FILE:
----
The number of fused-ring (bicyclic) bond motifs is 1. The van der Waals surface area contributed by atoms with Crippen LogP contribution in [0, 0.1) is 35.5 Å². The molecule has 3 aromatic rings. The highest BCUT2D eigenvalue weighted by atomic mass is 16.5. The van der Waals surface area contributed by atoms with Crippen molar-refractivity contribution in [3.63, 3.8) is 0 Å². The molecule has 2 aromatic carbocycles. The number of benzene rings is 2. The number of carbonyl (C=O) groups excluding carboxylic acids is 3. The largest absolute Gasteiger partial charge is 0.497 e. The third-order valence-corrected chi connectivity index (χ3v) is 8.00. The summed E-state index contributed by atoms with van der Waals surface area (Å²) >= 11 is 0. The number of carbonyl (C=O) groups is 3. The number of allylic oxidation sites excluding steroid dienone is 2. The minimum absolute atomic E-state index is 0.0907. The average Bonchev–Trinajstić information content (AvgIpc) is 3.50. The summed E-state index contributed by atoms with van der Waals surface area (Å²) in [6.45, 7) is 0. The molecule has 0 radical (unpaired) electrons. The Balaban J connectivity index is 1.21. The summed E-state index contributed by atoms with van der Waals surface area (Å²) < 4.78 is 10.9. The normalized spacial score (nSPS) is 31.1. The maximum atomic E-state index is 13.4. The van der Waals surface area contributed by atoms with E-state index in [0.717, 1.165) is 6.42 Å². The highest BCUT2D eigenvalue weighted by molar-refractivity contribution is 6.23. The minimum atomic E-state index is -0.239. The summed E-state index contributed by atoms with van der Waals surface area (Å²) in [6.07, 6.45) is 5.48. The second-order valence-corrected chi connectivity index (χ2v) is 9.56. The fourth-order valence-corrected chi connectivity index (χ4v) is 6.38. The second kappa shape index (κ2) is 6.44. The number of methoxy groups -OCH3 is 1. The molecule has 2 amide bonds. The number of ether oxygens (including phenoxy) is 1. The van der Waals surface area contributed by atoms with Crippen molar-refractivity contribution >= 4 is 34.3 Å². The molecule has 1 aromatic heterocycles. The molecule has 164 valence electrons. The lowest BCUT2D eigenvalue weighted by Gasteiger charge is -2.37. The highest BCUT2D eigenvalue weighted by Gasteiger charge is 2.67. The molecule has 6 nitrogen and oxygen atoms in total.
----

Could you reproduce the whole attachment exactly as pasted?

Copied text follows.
The number of fused-ring (bicyclic) bond motifs is 1. The van der Waals surface area contributed by atoms with Crippen LogP contribution in [0, 0.1) is 35.5 Å². The molecule has 3 aromatic rings. The highest BCUT2D eigenvalue weighted by atomic mass is 16.5. The van der Waals surface area contributed by atoms with Crippen molar-refractivity contribution in [3.63, 3.8) is 0 Å². The molecule has 2 aromatic carbocycles. The number of benzene rings is 2. The number of carbonyl (C=O) groups excluding carboxylic acids is 3. The largest absolute Gasteiger partial charge is 0.497 e. The third-order valence-corrected chi connectivity index (χ3v) is 8.00. The summed E-state index contributed by atoms with van der Waals surface area (Å²) >= 11 is 0. The number of carbonyl (C=O) groups is 3. The number of allylic oxidation sites excluding steroid dienone is 2. The minimum absolute atomic E-state index is 0.0907. The average Bonchev–Trinajstić information content (AvgIpc) is 3.50. The summed E-state index contributed by atoms with van der Waals surface area (Å²) in [6.45, 7) is 0. The molecule has 0 radical (unpaired) electrons. The Balaban J connectivity index is 1.21. The summed E-state index contributed by atoms with van der Waals surface area (Å²) < 4.78 is 10.9. The normalized spacial score (nSPS) is 31.1. The maximum atomic E-state index is 13.4. The van der Waals surface area contributed by atoms with E-state index in [0.717, 1.165) is 6.42 Å². The highest BCUT2D eigenvalue weighted by molar-refractivity contribution is 6.23. The minimum atomic E-state index is -0.239. The summed E-state index contributed by atoms with van der Waals surface area (Å²) in [6.07, 6.45) is 5.48. The second-order valence-corrected chi connectivity index (χ2v) is 9.56. The fourth-order valence-corrected chi connectivity index (χ4v) is 6.38. The second kappa shape index (κ2) is 6.44. The number of methoxy groups -OCH3 is 1. The molecule has 2 amide bonds. The number of ether oxygens (including phenoxy) is 1. The van der Waals surface area contributed by atoms with Crippen molar-refractivity contribution >= 4 is 34.3 Å². The molecule has 1 aromatic heterocycles. The molecule has 164 valence electrons. The lowest BCUT2D eigenvalue weighted by Gasteiger charge is -2.37. The highest BCUT2D eigenvalue weighted by Gasteiger charge is 2.67. The molecule has 6 nitrogen and oxygen atoms in total.